Invisible while visible: an Australian perspective on queer women leaders in international affairs

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In among the silencing and invisibility of their stories, queer women operate as critical leaders in international affairs. They face multiple marginalisations: (1) challenging the archetypical diplomat or security leader as a heteronormative (white) male; and (2) operating in different cultural contexts with varying negative attitudes towards women in power and homosexuality in general. Providing both empirical and theoretical contributions to the fields of diplomacy, feminist and queer theory, this article gains unique access to Australian lesbian, gay, bisexual, trans and gender diverse, and intersex diplomats and attachés to understand: what are the experiences of queer woman leaders in international affairs? Key messages Queer women experience deep exclusion in diplomacy, often ‘invisible’ despite their highly visible roles. Even if not queer, women diplomats are often typified to be queer, which is emblematic of othering. Diplomatic privilege protects queer women, providing opportunities to work in contentious spaces. Women with wives may be best able to perform the ‘dual roles’ of diplomacy but challenges remain. </ul

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Women are demonstrably under-represented at senior levels in Australia's international affairs. Empirical evidence shows a continuing gender imbalance in leadership positions, including in the Department of Foreign Affairs and Trade, the Department of Defence and academia. Two explanations commonly offered are that women are less motivated or lack interest in ‘hard’ international relations. These explanations are found to be unconvincing, given studies showing similar levels of ambition and interest at recruitment. Four alternative explanations are offered to account for the scarcity of female leaders in Australia's international affairs: the legacy of direct discrimination, continued indirect discrimination, inadequate support for women who balance work and family responsibilities, and socially constructed gender norms. Instead of the subject matter of international relations being too ‘hard’, or inherently masculine, it appears that it is the combined impact of these factors that has made it ‘hard’, or difficult, for women to progress to senior levels. In order to show how these barriers can be overcome, three case studies are presented of women who have achieved senior positions: Professor Emeritus Helen Hughes, Her Excellency Ms Penny Wensley and Professor Hilary Charlesworth. These examples suggest strategies that women can use to further their careers and measures that can be implemented in workplaces to improve the representation of senior women in Australia's international affairs.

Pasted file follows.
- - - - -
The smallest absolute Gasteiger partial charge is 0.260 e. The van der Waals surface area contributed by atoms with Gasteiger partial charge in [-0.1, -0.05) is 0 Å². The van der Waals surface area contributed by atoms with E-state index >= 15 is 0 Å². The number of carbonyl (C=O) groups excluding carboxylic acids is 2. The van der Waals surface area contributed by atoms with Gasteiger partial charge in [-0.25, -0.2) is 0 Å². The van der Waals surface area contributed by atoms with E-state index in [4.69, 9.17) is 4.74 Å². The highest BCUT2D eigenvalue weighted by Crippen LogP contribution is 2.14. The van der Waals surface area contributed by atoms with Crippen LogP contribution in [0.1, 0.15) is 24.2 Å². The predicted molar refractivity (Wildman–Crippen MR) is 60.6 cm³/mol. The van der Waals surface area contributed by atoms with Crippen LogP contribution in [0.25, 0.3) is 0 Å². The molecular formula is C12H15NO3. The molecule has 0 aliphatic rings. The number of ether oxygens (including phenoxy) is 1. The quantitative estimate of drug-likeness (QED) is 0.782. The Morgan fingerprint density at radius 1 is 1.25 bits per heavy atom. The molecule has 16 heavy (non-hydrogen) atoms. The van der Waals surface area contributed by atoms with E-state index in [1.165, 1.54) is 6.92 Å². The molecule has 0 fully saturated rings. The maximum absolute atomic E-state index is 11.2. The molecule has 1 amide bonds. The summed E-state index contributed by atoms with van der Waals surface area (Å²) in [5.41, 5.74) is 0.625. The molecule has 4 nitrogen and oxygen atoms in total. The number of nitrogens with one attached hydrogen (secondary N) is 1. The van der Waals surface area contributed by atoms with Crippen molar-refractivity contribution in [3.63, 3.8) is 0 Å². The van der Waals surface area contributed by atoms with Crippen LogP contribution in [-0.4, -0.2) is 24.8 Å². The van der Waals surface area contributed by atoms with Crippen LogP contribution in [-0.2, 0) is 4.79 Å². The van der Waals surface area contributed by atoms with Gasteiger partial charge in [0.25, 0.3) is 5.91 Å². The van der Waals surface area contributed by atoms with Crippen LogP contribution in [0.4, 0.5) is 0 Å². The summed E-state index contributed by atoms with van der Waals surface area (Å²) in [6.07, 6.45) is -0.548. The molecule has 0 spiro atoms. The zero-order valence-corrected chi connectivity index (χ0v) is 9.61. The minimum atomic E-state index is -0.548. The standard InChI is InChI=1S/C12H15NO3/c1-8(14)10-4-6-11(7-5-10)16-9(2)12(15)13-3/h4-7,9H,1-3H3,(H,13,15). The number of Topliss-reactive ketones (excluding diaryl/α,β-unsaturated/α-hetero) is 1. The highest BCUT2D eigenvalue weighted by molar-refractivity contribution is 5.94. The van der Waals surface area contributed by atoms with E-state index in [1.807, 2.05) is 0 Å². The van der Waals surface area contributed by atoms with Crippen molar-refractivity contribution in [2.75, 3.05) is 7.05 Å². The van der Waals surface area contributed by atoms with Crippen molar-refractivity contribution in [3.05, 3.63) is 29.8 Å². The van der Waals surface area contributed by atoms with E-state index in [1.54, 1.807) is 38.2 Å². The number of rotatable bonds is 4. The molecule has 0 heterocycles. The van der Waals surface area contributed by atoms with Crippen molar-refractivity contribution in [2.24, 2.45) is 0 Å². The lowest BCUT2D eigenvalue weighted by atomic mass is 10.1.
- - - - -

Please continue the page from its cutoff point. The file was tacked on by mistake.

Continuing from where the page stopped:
Research Highlights and Abstract The study of gender, sexuality—and, in particular, queer theory—is central to the social sciences and humanities. Our analysis of citation practices shows that queer theorist Judith Butler is one of the most cited social theorists of all time. Yet political science remains distinctly untroubled by queer theory, and gender and sexuality are frequently treated as marginal (not central) concerns. We argue that queer theory has much to offer political science, not only by highlighting the importance of sexuality and the body but also in analysing ‘power’ and in politicising ‘the political’ itself. We suggest that the ‘queering’ of political science is long overdue, not least through politicising processes of knowledge-production in the discipline. There is something queer (by which we mean strange) going on in the scholarly practice of political science. Why are political science scholars continuing to disregard issues of gender and sexuality—and in particular queer theory—in their lecture theatres, seminar rooms, textbooks, and journal articles? Such everyday issues around common human experience are considered by other social scientists to be central to the practice and theory of social relations. In this article we discuss how these commonplace issues are being written out of (or, more accurately, have never been written in to) contemporary political science. First, we present and discuss our findings on citation practice in order to evidence the queerness of what does and does not get cited in political science scholarship. We then go on to critique this practice before suggesting a broader agenda for the analysis of the political based on a queer theoretical approach.
Purpose – Theorizing that was conceived in the 1970s about gendered processes in organizations helped explain gender inequalities in organizations. This article aims to take the opportunity to re‐examine these processes – including the gendered substructure of organizations, gendered subtext, the gendered logic of organization and the abstract worker from the perspective of the original author in a present‐day context. Design/methodology/approach – A reflexive approach was used to consider how gender theorizing itself has become more complex as captured in the notion of intersectionality when gender process interacts with other forms of inequality. Findings – The key finding is the persistence of inequality regimes despite organizational changes, which still make developments in theorizing gender processes relevant. Originality/value – This article is an opportunity to reflect on the conceptualization and development of one's theorizing over three decades, which has suggested that there are still key questions that demand answers from academics and practitioners who want to challenge these inequality regimes.
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